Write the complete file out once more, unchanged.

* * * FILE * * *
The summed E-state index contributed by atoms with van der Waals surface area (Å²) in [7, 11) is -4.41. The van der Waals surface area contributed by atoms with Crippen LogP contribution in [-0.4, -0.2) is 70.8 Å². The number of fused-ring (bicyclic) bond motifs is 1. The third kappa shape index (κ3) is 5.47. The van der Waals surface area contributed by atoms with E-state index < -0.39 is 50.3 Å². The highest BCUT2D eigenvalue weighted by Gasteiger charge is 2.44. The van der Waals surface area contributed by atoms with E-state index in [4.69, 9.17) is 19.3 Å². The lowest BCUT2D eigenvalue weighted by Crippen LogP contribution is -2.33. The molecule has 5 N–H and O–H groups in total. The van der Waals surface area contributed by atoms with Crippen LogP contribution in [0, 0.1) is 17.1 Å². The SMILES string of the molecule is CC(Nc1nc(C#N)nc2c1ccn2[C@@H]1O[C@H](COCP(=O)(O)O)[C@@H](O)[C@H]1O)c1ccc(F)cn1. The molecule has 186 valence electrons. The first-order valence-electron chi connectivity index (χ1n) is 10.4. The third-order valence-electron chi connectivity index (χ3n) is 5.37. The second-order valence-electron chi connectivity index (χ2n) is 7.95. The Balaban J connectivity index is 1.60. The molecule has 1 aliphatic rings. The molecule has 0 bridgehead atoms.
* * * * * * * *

The summed E-state index contributed by atoms with van der Waals surface area (Å²) in [7, 11) is -4.41. The van der Waals surface area contributed by atoms with Crippen LogP contribution in [-0.4, -0.2) is 70.8 Å². The number of fused-ring (bicyclic) bond motifs is 1. The third kappa shape index (κ3) is 5.47. The van der Waals surface area contributed by atoms with E-state index < -0.39 is 50.3 Å². The highest BCUT2D eigenvalue weighted by Gasteiger charge is 2.44. The van der Waals surface area contributed by atoms with E-state index in [4.69, 9.17) is 19.3 Å². The lowest BCUT2D eigenvalue weighted by Crippen LogP contribution is -2.33. The molecule has 5 N–H and O–H groups in total. The van der Waals surface area contributed by atoms with Crippen LogP contribution in [0, 0.1) is 17.1 Å². The SMILES string of the molecule is CC(Nc1nc(C#N)nc2c1ccn2[C@@H]1O[C@H](COCP(=O)(O)O)[C@@H](O)[C@H]1O)c1ccc(F)cn1. The molecule has 186 valence electrons. The first-order valence-electron chi connectivity index (χ1n) is 10.4. The third-order valence-electron chi connectivity index (χ3n) is 5.37. The second-order valence-electron chi connectivity index (χ2n) is 7.95. The Balaban J connectivity index is 1.60. The molecule has 1 aliphatic rings. The molecule has 0 bridgehead atoms.